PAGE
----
Movie Review By Larry Carlin
There have been a few fine flicks coming out of Ireland lately. You recoiled in horror at The Butcher Boy, you had some great laughs in Waking Ned Devine, and you might have shed a tear or two after Dancing at Lughnasa. There have been countless films about the IRA and The Troubles, but now there is a new film by John Boorman about an unusual subject -- an Irish gangster -- called The General.
Based on the real-life exploits of a modern day criminal mastermind, The General stars little-known actor Brendan Gleeson as the late Martin Cahill, a man who spent his life living outside the law while in full view of same. Reared in poverty as a child, Cahill was an enigma to most people in Ireland as well as being downright infuriating to the police, who are led by a vexed Inspector named Ned Kennedy, played by Jon Voight. Even though the police watched him around the clock he was still able to evade and embarrass them by pulling off some of the most spectacular heists in modern times. A pudgy, balding fellow whose face was rarely photographed, Cahill lived a most unusual life for an Irishman -- he cohabited and sired children with both his wife and sister-in-law, he did not drink or smoke, and he also did not use drugs. With his army of hapless henchman the General defied the powers that be of the police and the church as well as the IRA and the Loyalists to the Crown. And all the while riding around Dublin on his trademark Harley-Davidson motorcycle! Eventually the police stepped back and let the IRA "take care" of Cahill in 1994 -- which does not give away any surprise ending, since this happens in the opening moments of the film.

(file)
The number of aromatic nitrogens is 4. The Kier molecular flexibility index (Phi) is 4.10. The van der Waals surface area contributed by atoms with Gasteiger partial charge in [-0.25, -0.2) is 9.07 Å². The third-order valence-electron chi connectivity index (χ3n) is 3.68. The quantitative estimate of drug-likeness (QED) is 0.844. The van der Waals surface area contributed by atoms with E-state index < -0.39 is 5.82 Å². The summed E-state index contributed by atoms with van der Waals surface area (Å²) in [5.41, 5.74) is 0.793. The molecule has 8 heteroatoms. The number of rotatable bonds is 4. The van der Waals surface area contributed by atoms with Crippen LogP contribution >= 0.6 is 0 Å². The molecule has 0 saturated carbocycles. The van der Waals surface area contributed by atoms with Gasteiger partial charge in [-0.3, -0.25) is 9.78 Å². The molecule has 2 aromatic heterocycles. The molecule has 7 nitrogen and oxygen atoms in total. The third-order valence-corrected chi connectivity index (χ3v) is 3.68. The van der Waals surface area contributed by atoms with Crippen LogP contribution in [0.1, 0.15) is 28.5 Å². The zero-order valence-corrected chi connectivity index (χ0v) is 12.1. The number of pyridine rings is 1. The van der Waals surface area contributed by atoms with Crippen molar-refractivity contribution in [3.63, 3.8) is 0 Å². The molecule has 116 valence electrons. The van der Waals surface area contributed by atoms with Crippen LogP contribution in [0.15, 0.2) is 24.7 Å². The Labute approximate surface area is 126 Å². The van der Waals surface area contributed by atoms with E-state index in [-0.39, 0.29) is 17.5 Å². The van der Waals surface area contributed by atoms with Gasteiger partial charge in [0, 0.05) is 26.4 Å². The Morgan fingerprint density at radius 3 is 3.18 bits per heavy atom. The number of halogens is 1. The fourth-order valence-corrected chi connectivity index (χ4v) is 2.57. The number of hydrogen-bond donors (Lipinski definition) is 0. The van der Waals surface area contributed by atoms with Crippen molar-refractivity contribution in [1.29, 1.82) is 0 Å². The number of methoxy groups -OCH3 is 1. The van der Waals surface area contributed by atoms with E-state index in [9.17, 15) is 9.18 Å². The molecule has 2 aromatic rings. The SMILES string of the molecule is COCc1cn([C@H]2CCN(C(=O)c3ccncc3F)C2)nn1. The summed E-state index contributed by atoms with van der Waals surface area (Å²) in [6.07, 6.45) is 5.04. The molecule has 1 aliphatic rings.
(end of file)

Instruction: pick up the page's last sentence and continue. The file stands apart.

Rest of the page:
The General is a fascinating film written, directed, and produced by filmmaker John Boorman, who won the Best Director Prize at last year's Cannes Film Festival. His credits include the films Deliverance, Excalibur, The Emerald Forest, and Hope and Glory. Boorman knew of Cahill more than most people -- his own home was robbed by the guy and you see Cahill smashing Boorman's gold record that he received for the "Dueling Banjos" song. Brendan Gleeson, whose face may be familiar from the films Braveheart, The Butcher Boy and Michael Collins, has been described as "the Irish Depardieu," and he is marvelous as the cunning and conniving Cahill. Eamonn Owens, who starred as The Butcher Boy, plays the delinquent Cahill. And Jon Voight -- together again with director Boorman for the first time since Deliverance -- delivers as the irritated Inspector.
Filmed in color but printed in black and white, this is neither a happy film nor a glorification of a Gaelic gangster. More a character study of a true Irish character than an homage to a renegade, The General is worth saluting as one of the better films to come from the Emerald Isle, and for Movie Magazine, I'm Larry Carlin.
© 1999 - Larry Carlin - Air Date: 2/3/99
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